Have you ever wondered why the JDM culture and cars are so incredibly popular?
What makes it so that when a guy screams “look, a freaking Supra!” at a car meet, literally everyone starts running towards him? Is it the culture? Perhaps the people embracing the JDM culture are so welcoming compared to other automobile communities.
Or is it because people want things that they cannot have? JDM cars are limited, and they are not specifically cheap to purchase, the desire to have something that you know is out-of-reach can be a temptation hard to resist.
In order to understand why so many people embrace the JDM culture, we’ve put together a list that might explain this.
There is a clear correlation between the popularity of the term “JDM” and the release of the Fast and Furious movie franchise.
In the first movie, right after Brian wrecks his Mitsubishi Eclipse, we get our first interaction with the infamous Toyota Supra. Most kids were in awe, and most likely wondered how a bright yellow Toyota could beat a freaking Ferrari in a drag race. Kids got hooked (me included) and posters of Ferraris, Lamborghinis, and McLarens were quickly swapped out to a bright yellow Toyota Coupe.
Video games like Gran Turismo, Need for Speed, and Forza Motorsport has also had an impact. I remember spending hours and hours modifying cars in NFS Underground, those were some good times.
Another reason, which will come obviously after you’ve watched one or two JDM compilations on YouTube is how tuner friendly they are.
The majority of JDM performance engines were incredibly overbuilt. Overbuilt to the point that a stock engine could handle up to two and sometimes 3 times as much power as how it came as standard.
An example of that is the 2JZ that came in the Toyota Supra. A stock 2JZ with no change to its internals can handle 600hp with no problems. There are even occasions where people ran the stock internals at 1000hp. And it’s not only the 2JZ, most Japanese performance engines were generally overbuilt, although perhaps not to the same extent of the 2JZ.
Since most JDM engines are so durable, all you really needed to do if you want more power is to upload a new tune, and wollah – all the power, baby! This became incredibly popular among the younger crowd since they could have a high boost in power for a small amount of change.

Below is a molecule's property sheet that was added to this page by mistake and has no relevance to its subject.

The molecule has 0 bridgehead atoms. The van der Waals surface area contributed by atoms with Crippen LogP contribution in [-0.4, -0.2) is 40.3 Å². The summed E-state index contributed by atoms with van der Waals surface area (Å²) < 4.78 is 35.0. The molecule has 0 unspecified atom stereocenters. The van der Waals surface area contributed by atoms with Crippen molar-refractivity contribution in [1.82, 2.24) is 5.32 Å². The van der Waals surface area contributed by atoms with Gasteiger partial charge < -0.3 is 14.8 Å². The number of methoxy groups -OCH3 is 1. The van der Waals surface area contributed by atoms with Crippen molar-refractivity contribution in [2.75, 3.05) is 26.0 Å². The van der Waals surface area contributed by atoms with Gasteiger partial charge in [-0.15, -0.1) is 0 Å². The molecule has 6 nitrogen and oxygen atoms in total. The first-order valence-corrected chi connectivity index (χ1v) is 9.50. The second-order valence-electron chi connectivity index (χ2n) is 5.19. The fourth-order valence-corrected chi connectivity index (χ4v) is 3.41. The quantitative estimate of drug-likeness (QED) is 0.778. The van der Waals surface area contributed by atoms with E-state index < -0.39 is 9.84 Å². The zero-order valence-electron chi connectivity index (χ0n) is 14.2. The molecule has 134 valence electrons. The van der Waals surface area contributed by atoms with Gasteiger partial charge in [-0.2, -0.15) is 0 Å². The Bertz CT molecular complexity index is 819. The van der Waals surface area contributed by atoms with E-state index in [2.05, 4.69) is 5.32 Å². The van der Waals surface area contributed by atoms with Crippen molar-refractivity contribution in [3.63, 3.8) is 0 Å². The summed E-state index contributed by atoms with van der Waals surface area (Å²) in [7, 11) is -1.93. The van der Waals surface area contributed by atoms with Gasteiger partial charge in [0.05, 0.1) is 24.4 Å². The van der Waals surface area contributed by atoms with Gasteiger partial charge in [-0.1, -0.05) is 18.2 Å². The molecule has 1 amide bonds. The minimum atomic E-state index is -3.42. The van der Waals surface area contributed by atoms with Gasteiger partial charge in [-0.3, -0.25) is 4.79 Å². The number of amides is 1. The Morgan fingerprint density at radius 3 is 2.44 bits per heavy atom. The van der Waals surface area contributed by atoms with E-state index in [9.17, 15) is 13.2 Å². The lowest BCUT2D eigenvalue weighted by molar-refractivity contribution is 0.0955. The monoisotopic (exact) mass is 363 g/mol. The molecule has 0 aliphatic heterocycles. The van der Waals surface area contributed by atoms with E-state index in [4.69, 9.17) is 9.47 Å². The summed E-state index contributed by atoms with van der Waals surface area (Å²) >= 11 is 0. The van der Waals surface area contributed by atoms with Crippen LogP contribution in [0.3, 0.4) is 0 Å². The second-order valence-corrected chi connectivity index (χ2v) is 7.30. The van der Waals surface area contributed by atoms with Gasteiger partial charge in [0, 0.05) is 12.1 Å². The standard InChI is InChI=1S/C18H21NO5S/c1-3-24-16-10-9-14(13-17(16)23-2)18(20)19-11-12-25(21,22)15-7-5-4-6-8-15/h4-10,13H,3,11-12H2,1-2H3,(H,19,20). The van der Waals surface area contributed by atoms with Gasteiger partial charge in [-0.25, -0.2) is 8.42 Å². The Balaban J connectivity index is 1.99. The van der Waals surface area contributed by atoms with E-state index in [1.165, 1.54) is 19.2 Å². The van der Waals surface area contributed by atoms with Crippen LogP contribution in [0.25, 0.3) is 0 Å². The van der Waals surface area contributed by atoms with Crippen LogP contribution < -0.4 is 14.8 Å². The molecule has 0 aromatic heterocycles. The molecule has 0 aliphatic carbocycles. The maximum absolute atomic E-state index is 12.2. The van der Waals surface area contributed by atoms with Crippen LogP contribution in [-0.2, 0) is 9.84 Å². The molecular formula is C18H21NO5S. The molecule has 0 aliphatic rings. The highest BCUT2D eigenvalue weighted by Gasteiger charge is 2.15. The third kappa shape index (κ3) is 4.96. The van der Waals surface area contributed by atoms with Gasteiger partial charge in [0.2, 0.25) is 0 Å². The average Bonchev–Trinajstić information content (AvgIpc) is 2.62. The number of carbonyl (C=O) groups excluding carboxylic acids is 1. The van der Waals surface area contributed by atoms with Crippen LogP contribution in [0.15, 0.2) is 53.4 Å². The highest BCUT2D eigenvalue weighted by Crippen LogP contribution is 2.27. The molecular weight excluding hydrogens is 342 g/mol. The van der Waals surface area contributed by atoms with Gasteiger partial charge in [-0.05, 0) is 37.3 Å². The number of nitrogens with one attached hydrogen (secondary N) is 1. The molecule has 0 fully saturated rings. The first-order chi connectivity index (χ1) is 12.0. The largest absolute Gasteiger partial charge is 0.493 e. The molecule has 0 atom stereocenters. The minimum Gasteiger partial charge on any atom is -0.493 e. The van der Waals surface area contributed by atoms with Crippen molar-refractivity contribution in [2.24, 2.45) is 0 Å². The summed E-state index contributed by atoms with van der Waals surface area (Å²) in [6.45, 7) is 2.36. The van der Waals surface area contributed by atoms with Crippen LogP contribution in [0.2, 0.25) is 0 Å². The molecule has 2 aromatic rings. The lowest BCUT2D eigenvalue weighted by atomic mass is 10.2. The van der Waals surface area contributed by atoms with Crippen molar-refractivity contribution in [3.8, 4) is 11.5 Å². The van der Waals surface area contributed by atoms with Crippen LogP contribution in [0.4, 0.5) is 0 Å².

As previously mentioned, most JDM engines are really well built. Not only were they built to handle a lot of power, but they were also built to handle that power for a long period of time. That meant that you didn’t really have to worry about your engine blowing up unless you really overdid yourself with the horsepower figure.
Sure, there are exceptions like the rotary engines from Mazda. But overall, JDM cars are definitely more reliable in comparison to their European and American counterparts. There is a reason Toyota is known for its reliability, there is a fact behind the statement.
If you own a JDM car, you will never have to worry about not being able to find spare parts. Out of all brands and vehicles, Japanese cars most likely have access to the most spare parts.
There are many workshops creating their own spare parts, as well as companies shipping overseas if you’re looking to buy OEM parts. In fact, the demand for some aftermarket parts is so high, that Nissan themselves restarted production of the previously retired RB26 engine!
Another benefit that occurs when there are a lot of spare parts available on the market is competitive prices. For the most part, you’ll be able to find reasonably priced parts without having to spend a fortune.
JDM culture is not only a love for cars, it goes beyond that. The beauty of the JDM culture is the way it achieves perfection.
From our experience, the JDM culture does not achieve perfection by living up to the expectation of some “general population”. In almost every JDM encounter I’ve had, the owner always seeks to achieve perfection through his or her own eyes – which makes it so that no other car is alike.
Because modification is such a large part of the JDM culture, owners put their own personality traits in their cars. Due to this fact, JDM owners tend to become very attached to their cars, almost as you would with a pet – you wouldn’t sell your pet, would you?
The JDM culture has something for everyone. You see, the JDM culture is not just purchasing a Supra and tuning it to a 1000hp smoke machine, I mean, it is for some but that is just a tiny fraction of what the community is all about.
The uniqueness of not only the cars, but the people too is something I’ve never experienced anywhere else. And to be honest, no words can describe the feeling, it has to be experienced firsthand.
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